Keywords: friction force, friction coefficient, piston rings, Stribeck curve

Procedia PDF Downloads 156
2221 Investigation of the Role of Friction in Reducing Pedestrian Injuries in Accidents at Intersections

Authors: Seyed Abbas Tabatabaei, Afshin Ghanbarzadeh, Mehdi Abidizadeh


Nowadays the subject of road traffic accidents and the high social and economic costs due to them is the most fundamental problem that experts and providers of transport and traffic brought to a challenge. One of the most effective measures is to enhance the skid resistance of road surface. This research aims to study the intersection of one case in Ahwaz and the effect of increasing the skid resistance in reducing pedestrian injuries in accidents at intersections. In this research the device was developed to measure the coefficient of friction and tried the rules and practices of it have a high similarity with the Locked Wheel Trailer. This device includes a steel frame, wheels, hydration systems, and force gauge. The output of the device is that the force gauge registers. By investigate this data and applying the relationships relative surface coefficient of friction is obtained. Friction coefficient data for the current state and the state of the new pavement are obtained and plotted on the graphs based on the graphs we can compare the two situations and speed at the moment of collision between the two modes are compared. The results show that increasing the coefficient of friction to what extent can be effective on the severity and number of accidents.

Keywords: intersection, coefficient of friction, skid resistance, locked wheels, accident, pedestrian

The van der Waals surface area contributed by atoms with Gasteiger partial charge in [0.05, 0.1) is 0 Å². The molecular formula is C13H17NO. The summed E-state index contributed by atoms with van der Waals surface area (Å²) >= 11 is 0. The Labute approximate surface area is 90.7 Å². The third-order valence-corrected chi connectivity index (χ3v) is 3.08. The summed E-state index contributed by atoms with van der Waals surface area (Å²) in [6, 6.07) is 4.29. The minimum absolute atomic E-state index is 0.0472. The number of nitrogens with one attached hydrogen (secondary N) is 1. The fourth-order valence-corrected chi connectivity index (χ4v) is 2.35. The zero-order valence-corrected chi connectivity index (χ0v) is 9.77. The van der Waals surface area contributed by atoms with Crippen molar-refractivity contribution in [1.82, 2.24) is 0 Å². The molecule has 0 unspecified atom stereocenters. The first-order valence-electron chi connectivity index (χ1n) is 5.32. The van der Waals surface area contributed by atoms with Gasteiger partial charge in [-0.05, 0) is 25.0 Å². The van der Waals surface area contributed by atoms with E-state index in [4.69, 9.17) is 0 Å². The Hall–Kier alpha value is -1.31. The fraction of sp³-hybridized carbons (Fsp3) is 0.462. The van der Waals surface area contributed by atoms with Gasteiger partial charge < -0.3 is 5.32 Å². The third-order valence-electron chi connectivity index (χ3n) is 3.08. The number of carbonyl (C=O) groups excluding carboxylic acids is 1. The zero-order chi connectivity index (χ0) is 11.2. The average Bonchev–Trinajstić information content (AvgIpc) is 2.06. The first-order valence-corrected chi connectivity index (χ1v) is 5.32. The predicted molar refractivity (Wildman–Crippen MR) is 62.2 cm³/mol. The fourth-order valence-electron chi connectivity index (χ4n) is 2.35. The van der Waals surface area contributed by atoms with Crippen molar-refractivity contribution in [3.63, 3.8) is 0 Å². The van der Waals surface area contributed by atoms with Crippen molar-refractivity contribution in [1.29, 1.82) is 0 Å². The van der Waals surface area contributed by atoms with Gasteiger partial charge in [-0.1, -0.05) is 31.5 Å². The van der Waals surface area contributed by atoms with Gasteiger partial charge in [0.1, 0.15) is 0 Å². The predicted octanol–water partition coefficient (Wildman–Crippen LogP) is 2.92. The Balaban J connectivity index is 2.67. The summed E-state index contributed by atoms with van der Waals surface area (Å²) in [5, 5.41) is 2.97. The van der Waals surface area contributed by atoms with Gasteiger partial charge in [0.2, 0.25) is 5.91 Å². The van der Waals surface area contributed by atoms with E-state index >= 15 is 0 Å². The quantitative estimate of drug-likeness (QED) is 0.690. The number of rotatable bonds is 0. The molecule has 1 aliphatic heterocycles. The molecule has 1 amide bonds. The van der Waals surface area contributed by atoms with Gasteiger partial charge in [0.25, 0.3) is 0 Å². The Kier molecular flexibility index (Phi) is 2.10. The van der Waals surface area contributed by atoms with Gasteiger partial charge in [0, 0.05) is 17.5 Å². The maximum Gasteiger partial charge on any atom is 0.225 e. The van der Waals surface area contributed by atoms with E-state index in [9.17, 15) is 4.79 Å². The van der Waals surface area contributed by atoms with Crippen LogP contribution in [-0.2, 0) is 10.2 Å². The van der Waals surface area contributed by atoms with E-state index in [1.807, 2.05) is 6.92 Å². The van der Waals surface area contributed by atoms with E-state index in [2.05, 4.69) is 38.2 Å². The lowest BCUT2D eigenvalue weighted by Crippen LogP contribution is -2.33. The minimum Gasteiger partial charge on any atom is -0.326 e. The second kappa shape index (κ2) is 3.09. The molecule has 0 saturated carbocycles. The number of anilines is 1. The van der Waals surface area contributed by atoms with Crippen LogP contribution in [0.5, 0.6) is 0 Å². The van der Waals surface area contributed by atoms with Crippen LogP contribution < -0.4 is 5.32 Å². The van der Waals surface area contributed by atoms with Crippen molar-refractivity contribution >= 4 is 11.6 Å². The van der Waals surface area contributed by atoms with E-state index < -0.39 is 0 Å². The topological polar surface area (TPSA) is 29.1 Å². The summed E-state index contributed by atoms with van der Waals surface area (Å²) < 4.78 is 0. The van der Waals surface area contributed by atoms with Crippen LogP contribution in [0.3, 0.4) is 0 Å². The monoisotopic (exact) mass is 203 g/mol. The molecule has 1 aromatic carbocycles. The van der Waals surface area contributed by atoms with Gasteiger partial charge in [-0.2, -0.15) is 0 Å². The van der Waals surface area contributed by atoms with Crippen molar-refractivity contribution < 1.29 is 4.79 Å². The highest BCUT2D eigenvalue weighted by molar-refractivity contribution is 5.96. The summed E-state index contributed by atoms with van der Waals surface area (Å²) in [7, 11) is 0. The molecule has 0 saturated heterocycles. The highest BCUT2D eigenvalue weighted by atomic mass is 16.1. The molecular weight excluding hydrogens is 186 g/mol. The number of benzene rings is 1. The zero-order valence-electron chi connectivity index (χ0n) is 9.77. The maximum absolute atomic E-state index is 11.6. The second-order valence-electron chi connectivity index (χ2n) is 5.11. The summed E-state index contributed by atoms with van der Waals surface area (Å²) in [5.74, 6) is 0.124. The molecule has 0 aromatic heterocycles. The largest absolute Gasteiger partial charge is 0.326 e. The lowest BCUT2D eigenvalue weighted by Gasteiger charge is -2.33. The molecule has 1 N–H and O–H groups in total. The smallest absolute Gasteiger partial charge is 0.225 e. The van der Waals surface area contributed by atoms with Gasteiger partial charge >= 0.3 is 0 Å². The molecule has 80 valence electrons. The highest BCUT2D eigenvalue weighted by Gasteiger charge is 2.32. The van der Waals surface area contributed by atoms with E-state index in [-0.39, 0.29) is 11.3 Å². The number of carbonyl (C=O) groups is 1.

Procedia PDF Downloads 224
2220 Modelling of Atomic Force Microscopic Nano Robot's Friction Force on Rough Surfaces

Authors: M. Kharazmi, M. Zakeri, M. Packirisamy, J. Faraji


Micro/Nanorobotics or manipulation of nanoparticles by Atomic Force Microscopic (AFM) is one of the most important solutions for controlling the movement of atoms, particles and micro/nano metrics components and assembling of them to design micro/nano-meter tools. Accurate modelling of manipulation requires identification of forces and mechanical knowledge in the Nanoscale which are different from macro world. Due to the importance of the adhesion forces and the interaction of surfaces at the nanoscale several friction models were presented. In this research, friction and normal forces that are applied on the AFM by using of the dynamic bending-torsion model of AFM are obtained based on Hurtado-Kim friction model (HK), Johnson-Kendall-Robert contact model (JKR) and Greenwood-Williamson roughness model (GW). Finally, the effect of standard deviation of asperities height on the normal load, friction force and friction coefficient are studied.